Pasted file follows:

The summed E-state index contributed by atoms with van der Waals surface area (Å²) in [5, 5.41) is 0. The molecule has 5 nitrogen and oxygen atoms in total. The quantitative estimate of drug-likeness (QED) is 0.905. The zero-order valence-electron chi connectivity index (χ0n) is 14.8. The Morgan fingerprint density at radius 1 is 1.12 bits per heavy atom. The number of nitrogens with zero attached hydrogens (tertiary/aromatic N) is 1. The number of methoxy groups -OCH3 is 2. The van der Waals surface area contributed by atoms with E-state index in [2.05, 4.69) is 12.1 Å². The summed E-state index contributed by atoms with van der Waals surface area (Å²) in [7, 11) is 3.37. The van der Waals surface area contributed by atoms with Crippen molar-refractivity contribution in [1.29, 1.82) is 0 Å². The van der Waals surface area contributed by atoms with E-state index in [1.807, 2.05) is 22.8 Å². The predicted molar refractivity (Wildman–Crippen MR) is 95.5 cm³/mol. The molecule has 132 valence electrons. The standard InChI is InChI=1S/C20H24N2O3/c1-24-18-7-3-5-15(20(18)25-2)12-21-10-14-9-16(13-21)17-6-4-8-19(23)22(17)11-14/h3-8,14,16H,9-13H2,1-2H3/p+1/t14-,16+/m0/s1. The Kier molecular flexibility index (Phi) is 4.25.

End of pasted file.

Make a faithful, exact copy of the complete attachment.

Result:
The summed E-state index contributed by atoms with van der Waals surface area (Å²) in [5, 5.41) is 0. The molecule has 5 nitrogen and oxygen atoms in total. The quantitative estimate of drug-likeness (QED) is 0.905. The zero-order valence-electron chi connectivity index (χ0n) is 14.8. The Morgan fingerprint density at radius 1 is 1.12 bits per heavy atom. The number of nitrogens with zero attached hydrogens (tertiary/aromatic N) is 1. The number of methoxy groups -OCH3 is 2. The van der Waals surface area contributed by atoms with E-state index in [2.05, 4.69) is 12.1 Å². The summed E-state index contributed by atoms with van der Waals surface area (Å²) in [7, 11) is 3.37. The van der Waals surface area contributed by atoms with Crippen molar-refractivity contribution in [1.29, 1.82) is 0 Å². The van der Waals surface area contributed by atoms with E-state index in [1.807, 2.05) is 22.8 Å². The predicted molar refractivity (Wildman–Crippen MR) is 95.5 cm³/mol. The molecule has 132 valence electrons. The standard InChI is InChI=1S/C20H24N2O3/c1-24-18-7-3-5-15(20(18)25-2)12-21-10-14-9-16(13-21)17-6-4-8-19(23)22(17)11-14/h3-8,14,16H,9-13H2,1-2H3/p+1/t14-,16+/m0/s1. The Kier molecular flexibility index (Phi) is 4.25.